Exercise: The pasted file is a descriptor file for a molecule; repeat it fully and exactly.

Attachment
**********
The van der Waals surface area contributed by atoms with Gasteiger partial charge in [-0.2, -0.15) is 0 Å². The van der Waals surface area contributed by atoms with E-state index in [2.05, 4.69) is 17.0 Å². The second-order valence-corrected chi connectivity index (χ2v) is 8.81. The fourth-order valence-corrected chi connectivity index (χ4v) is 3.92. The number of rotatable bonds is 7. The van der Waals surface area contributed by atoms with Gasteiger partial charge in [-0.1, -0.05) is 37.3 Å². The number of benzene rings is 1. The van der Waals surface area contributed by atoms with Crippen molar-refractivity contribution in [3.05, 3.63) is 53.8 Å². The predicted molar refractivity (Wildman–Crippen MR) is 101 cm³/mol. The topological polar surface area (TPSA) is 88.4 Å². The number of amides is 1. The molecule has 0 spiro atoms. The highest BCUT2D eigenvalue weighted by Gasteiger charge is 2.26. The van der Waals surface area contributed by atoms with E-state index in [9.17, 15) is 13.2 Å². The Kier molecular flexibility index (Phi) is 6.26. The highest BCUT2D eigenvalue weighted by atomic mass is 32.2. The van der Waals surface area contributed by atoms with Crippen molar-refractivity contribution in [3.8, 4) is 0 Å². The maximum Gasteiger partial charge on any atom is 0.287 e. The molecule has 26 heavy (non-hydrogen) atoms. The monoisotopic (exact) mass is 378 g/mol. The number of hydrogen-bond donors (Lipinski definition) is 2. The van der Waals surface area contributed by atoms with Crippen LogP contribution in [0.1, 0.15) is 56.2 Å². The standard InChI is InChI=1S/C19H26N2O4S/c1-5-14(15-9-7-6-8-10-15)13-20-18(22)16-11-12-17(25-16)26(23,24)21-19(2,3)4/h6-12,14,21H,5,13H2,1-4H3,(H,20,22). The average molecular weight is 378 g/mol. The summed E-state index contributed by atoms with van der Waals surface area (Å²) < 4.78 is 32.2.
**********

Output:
The van der Waals surface area contributed by atoms with Gasteiger partial charge in [-0.2, -0.15) is 0 Å². The van der Waals surface area contributed by atoms with E-state index in [2.05, 4.69) is 17.0 Å². The second-order valence-corrected chi connectivity index (χ2v) is 8.81. The fourth-order valence-corrected chi connectivity index (χ4v) is 3.92. The number of rotatable bonds is 7. The van der Waals surface area contributed by atoms with Gasteiger partial charge in [-0.1, -0.05) is 37.3 Å². The number of benzene rings is 1. The van der Waals surface area contributed by atoms with Crippen molar-refractivity contribution in [3.05, 3.63) is 53.8 Å². The predicted molar refractivity (Wildman–Crippen MR) is 101 cm³/mol. The topological polar surface area (TPSA) is 88.4 Å². The number of amides is 1. The molecule has 0 spiro atoms. The highest BCUT2D eigenvalue weighted by Gasteiger charge is 2.26. The van der Waals surface area contributed by atoms with E-state index in [9.17, 15) is 13.2 Å². The Kier molecular flexibility index (Phi) is 6.26. The highest BCUT2D eigenvalue weighted by atomic mass is 32.2. The van der Waals surface area contributed by atoms with Crippen molar-refractivity contribution in [3.8, 4) is 0 Å². The maximum Gasteiger partial charge on any atom is 0.287 e. The molecule has 26 heavy (non-hydrogen) atoms. The monoisotopic (exact) mass is 378 g/mol. The number of hydrogen-bond donors (Lipinski definition) is 2. The van der Waals surface area contributed by atoms with Crippen LogP contribution in [0.1, 0.15) is 56.2 Å². The standard InChI is InChI=1S/C19H26N2O4S/c1-5-14(15-9-7-6-8-10-15)13-20-18(22)16-11-12-17(25-16)26(23,24)21-19(2,3)4/h6-12,14,21H,5,13H2,1-4H3,(H,20,22). The average molecular weight is 378 g/mol. The summed E-state index contributed by atoms with van der Waals surface area (Å²) < 4.78 is 32.2.